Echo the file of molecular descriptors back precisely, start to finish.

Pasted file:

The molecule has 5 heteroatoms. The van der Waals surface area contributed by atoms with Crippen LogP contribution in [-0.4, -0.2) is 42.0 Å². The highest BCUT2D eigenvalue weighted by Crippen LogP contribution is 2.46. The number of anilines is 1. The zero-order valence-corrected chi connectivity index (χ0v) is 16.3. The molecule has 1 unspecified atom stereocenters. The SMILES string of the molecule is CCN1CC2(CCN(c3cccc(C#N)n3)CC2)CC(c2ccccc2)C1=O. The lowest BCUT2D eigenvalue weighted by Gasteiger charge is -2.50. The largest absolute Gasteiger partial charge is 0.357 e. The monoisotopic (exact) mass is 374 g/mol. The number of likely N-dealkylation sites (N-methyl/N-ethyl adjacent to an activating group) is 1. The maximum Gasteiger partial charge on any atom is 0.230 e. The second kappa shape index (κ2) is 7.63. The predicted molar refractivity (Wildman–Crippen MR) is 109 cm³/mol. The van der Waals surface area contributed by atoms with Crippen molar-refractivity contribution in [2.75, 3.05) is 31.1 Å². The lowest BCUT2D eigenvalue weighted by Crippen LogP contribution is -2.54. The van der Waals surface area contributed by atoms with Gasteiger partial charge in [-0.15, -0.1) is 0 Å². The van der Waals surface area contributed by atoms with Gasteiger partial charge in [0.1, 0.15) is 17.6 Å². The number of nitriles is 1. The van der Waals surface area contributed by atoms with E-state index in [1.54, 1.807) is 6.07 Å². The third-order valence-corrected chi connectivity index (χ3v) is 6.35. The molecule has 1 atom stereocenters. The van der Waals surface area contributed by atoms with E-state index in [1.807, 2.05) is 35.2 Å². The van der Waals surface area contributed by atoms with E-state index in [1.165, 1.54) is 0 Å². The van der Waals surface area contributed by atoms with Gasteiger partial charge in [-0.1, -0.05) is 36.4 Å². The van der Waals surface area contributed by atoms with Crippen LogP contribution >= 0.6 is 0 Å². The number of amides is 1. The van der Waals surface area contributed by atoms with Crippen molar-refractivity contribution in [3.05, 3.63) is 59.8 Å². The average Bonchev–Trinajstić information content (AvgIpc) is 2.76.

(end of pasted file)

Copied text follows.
The molecule has 5 heteroatoms. The van der Waals surface area contributed by atoms with Crippen LogP contribution in [-0.4, -0.2) is 42.0 Å². The highest BCUT2D eigenvalue weighted by Crippen LogP contribution is 2.46. The number of anilines is 1. The zero-order valence-corrected chi connectivity index (χ0v) is 16.3. The molecule has 1 unspecified atom stereocenters. The SMILES string of the molecule is CCN1CC2(CCN(c3cccc(C#N)n3)CC2)CC(c2ccccc2)C1=O. The lowest BCUT2D eigenvalue weighted by Gasteiger charge is -2.50. The largest absolute Gasteiger partial charge is 0.357 e. The monoisotopic (exact) mass is 374 g/mol. The number of likely N-dealkylation sites (N-methyl/N-ethyl adjacent to an activating group) is 1. The maximum Gasteiger partial charge on any atom is 0.230 e. The second kappa shape index (κ2) is 7.63. The predicted molar refractivity (Wildman–Crippen MR) is 109 cm³/mol. The van der Waals surface area contributed by atoms with Crippen molar-refractivity contribution in [2.75, 3.05) is 31.1 Å². The lowest BCUT2D eigenvalue weighted by Crippen LogP contribution is -2.54. The van der Waals surface area contributed by atoms with Gasteiger partial charge in [-0.15, -0.1) is 0 Å². The van der Waals surface area contributed by atoms with Gasteiger partial charge in [0.1, 0.15) is 17.6 Å². The number of nitriles is 1. The van der Waals surface area contributed by atoms with E-state index in [1.54, 1.807) is 6.07 Å². The third-order valence-corrected chi connectivity index (χ3v) is 6.35. The molecule has 1 atom stereocenters. The van der Waals surface area contributed by atoms with E-state index in [1.807, 2.05) is 35.2 Å². The van der Waals surface area contributed by atoms with E-state index in [1.165, 1.54) is 0 Å². The van der Waals surface area contributed by atoms with Gasteiger partial charge in [-0.1, -0.05) is 36.4 Å². The van der Waals surface area contributed by atoms with Crippen LogP contribution >= 0.6 is 0 Å². The number of amides is 1. The van der Waals surface area contributed by atoms with Crippen molar-refractivity contribution in [3.05, 3.63) is 59.8 Å². The average Bonchev–Trinajstić information content (AvgIpc) is 2.76.